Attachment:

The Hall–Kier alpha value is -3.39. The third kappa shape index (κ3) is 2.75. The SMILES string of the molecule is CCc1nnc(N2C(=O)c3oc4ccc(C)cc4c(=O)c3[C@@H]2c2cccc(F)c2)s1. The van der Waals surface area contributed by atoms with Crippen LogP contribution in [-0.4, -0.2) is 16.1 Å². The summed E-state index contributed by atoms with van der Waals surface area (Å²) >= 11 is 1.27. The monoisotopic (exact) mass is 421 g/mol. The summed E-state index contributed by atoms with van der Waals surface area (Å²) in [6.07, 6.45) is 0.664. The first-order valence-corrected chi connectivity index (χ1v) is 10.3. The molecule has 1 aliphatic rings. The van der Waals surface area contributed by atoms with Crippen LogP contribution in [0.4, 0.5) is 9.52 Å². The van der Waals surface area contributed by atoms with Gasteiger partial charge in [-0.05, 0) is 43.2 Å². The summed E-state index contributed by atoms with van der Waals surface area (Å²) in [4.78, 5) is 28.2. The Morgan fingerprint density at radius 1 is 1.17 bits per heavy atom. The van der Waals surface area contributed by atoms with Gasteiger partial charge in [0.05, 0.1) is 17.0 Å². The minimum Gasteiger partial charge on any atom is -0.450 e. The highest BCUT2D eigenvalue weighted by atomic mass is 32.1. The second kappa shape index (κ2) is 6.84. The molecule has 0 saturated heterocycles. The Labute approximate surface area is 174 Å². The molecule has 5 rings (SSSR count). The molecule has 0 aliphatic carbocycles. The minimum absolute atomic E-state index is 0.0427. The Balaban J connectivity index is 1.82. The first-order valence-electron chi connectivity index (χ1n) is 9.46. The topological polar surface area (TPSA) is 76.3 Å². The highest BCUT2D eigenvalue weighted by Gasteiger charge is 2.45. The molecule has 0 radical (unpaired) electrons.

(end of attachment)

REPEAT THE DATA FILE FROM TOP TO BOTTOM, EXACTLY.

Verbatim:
The Hall–Kier alpha value is -3.39. The third kappa shape index (κ3) is 2.75. The SMILES string of the molecule is CCc1nnc(N2C(=O)c3oc4ccc(C)cc4c(=O)c3[C@@H]2c2cccc(F)c2)s1. The van der Waals surface area contributed by atoms with Crippen LogP contribution in [-0.4, -0.2) is 16.1 Å². The summed E-state index contributed by atoms with van der Waals surface area (Å²) >= 11 is 1.27. The monoisotopic (exact) mass is 421 g/mol. The summed E-state index contributed by atoms with van der Waals surface area (Å²) in [6.07, 6.45) is 0.664. The first-order valence-corrected chi connectivity index (χ1v) is 10.3. The molecule has 1 aliphatic rings. The van der Waals surface area contributed by atoms with Crippen LogP contribution in [0.4, 0.5) is 9.52 Å². The van der Waals surface area contributed by atoms with Gasteiger partial charge in [-0.05, 0) is 43.2 Å². The summed E-state index contributed by atoms with van der Waals surface area (Å²) in [4.78, 5) is 28.2. The Morgan fingerprint density at radius 1 is 1.17 bits per heavy atom. The van der Waals surface area contributed by atoms with Gasteiger partial charge in [0.05, 0.1) is 17.0 Å². The minimum Gasteiger partial charge on any atom is -0.450 e. The highest BCUT2D eigenvalue weighted by atomic mass is 32.1. The second kappa shape index (κ2) is 6.84. The molecule has 0 saturated heterocycles. The Labute approximate surface area is 174 Å². The molecule has 5 rings (SSSR count). The molecule has 0 aliphatic carbocycles. The minimum absolute atomic E-state index is 0.0427. The Balaban J connectivity index is 1.82. The first-order valence-electron chi connectivity index (χ1n) is 9.46. The topological polar surface area (TPSA) is 76.3 Å². The highest BCUT2D eigenvalue weighted by Gasteiger charge is 2.45. The molecule has 0 radical (unpaired) electrons.